Obviously, the market is still on the rise but even after a couple of years of existence, it raises important questions about the look of future workplace and business communications.

Wearable tech in business

In functionality the first generation wearables resemble classic smartphone apps, yet their potential is huge both in consumer and business market. When it comes to business apps, however, there seem to be more development and adoption concerns, although many experts agree that this market is only to flourish in the next couple of years.

To encourage adoption of wearables in business, Salesforce recently launched a CRM pack adjusted to wearable devices. The idea is to help companies using Salesforce achieve a new level of immediacy when communicating with their customers or prospects and keep pace with their demands. The company has also rolled out Salesforce Wear Developer Pack that is intended to help developers build wearable apps to connect to Salesforce1 mobile app platform.

According to Salesforce’s Daniel Debow senior VP of emerging technologies, the major challenge for developers is the wide variety of screens, purposes and processing power wearables can have. He added that the Salesforce Wear platform is a company’s attempt to “take care of some of the plumbing and make it easier for developers to design, build, and deploy secure business apps and connect wearable devices to the Salesforce.com platform. We give people starter code that they can modify and use for themselves.”

As with any other emerging technology, developers would need to invest significant effort to figure out the best ways to exploit it. However, the potential market for business-oriented wearables might be huge, especially considering the fact that they naturally fit current BYOD trends.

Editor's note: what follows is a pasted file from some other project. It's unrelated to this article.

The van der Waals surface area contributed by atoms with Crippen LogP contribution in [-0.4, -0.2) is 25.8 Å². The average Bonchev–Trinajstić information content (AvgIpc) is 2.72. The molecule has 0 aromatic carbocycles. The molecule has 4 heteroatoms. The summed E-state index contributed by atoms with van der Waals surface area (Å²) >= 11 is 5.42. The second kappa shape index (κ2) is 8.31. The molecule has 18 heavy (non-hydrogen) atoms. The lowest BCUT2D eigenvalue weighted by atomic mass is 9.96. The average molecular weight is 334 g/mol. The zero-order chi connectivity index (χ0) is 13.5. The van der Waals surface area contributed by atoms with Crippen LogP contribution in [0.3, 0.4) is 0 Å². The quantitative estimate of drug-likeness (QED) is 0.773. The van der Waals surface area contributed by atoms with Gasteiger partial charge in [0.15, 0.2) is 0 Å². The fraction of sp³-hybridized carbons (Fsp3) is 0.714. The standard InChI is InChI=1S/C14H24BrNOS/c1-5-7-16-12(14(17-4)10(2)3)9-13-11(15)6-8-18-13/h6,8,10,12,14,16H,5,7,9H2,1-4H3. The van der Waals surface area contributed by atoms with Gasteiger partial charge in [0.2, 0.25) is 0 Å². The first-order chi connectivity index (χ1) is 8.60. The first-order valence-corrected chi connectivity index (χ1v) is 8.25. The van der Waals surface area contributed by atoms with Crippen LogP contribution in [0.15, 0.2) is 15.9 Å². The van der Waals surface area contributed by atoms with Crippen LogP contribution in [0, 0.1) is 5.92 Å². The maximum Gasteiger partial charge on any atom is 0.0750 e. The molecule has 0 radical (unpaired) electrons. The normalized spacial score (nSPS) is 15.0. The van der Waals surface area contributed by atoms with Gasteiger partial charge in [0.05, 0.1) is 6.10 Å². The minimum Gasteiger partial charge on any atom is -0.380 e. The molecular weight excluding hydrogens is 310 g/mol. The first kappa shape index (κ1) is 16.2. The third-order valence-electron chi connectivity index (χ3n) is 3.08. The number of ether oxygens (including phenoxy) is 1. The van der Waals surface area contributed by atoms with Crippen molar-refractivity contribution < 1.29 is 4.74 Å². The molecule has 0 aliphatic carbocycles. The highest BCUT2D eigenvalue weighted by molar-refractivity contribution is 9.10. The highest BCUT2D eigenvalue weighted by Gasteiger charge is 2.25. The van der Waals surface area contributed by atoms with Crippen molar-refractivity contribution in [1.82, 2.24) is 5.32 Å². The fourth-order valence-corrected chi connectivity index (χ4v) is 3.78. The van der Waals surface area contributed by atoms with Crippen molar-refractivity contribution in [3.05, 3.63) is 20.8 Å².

Phase 2 of employee mobility: WYOD

Over the last several years, implementation of BYOD policies has seen its ups and downs in companies that wanted to increase their employees’ mobility and enable more immediate contact with consumers, partners or coworkers. The concept does sound great and has many benefits for contemporary business ecosystem but its introduction includes overcoming many challenges.

The biggest problem about BYOD has always been data security, which was difficult to harness with so many devices transferring data inside and outside the company. Wearables that come in a greater diversity of forms might pose even more problems for CIOs, which may make them even more difficult to handle in corporate ecosystem.

Even though there’s plenty of time for wearables to reach their full potential at workplace, it isn’t too early to think about managing their implementation. Infant trend as it is, wearable technology adoption should be monitored right from the start, i.e. before these devices become so numerous that it would be impossible to regulate their use. Whatever developers have up their sleeves for the future of wearables, businesses are quite certainly about to enter a new phase of communications just as consumer are doing now.